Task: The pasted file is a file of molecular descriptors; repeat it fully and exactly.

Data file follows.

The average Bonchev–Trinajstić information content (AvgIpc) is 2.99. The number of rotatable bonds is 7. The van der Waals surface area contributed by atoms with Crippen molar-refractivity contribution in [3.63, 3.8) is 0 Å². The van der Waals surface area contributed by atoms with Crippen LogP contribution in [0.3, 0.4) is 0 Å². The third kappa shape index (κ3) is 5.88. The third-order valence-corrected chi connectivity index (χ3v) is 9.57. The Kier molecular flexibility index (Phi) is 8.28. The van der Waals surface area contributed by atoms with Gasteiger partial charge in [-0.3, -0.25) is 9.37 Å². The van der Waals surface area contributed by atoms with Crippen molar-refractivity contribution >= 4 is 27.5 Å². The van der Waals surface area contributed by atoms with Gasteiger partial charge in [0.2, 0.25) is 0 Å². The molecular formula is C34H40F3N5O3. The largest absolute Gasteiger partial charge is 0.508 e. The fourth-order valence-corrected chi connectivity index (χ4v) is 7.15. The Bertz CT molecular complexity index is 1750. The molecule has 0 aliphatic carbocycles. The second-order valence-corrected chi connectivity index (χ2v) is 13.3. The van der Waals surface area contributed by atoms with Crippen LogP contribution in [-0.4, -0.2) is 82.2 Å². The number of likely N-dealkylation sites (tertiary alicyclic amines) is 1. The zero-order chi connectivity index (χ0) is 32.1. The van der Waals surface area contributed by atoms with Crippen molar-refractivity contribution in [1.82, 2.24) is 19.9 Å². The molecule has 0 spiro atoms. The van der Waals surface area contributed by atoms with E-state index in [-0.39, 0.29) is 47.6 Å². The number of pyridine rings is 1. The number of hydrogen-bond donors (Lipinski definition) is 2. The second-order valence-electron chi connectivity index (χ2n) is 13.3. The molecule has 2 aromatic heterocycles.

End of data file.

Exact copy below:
The average Bonchev–Trinajstić information content (AvgIpc) is 2.99. The number of rotatable bonds is 7. The van der Waals surface area contributed by atoms with Crippen molar-refractivity contribution in [3.63, 3.8) is 0 Å². The van der Waals surface area contributed by atoms with Crippen LogP contribution in [0.3, 0.4) is 0 Å². The third kappa shape index (κ3) is 5.88. The third-order valence-corrected chi connectivity index (χ3v) is 9.57. The Kier molecular flexibility index (Phi) is 8.28. The van der Waals surface area contributed by atoms with Gasteiger partial charge in [-0.3, -0.25) is 9.37 Å². The van der Waals surface area contributed by atoms with Crippen molar-refractivity contribution >= 4 is 27.5 Å². The van der Waals surface area contributed by atoms with Gasteiger partial charge in [0.2, 0.25) is 0 Å². The molecular formula is C34H40F3N5O3. The largest absolute Gasteiger partial charge is 0.508 e. The fourth-order valence-corrected chi connectivity index (χ4v) is 7.15. The Bertz CT molecular complexity index is 1750. The molecule has 0 aliphatic carbocycles. The second-order valence-corrected chi connectivity index (χ2v) is 13.3. The van der Waals surface area contributed by atoms with Crippen LogP contribution in [-0.4, -0.2) is 82.2 Å². The number of likely N-dealkylation sites (tertiary alicyclic amines) is 1. The zero-order chi connectivity index (χ0) is 32.1. The van der Waals surface area contributed by atoms with Crippen molar-refractivity contribution in [1.82, 2.24) is 19.9 Å². The molecule has 0 spiro atoms. The van der Waals surface area contributed by atoms with E-state index in [-0.39, 0.29) is 47.6 Å². The number of pyridine rings is 1. The number of hydrogen-bond donors (Lipinski definition) is 2. The second-order valence-electron chi connectivity index (χ2n) is 13.3. The molecule has 2 aromatic heterocycles.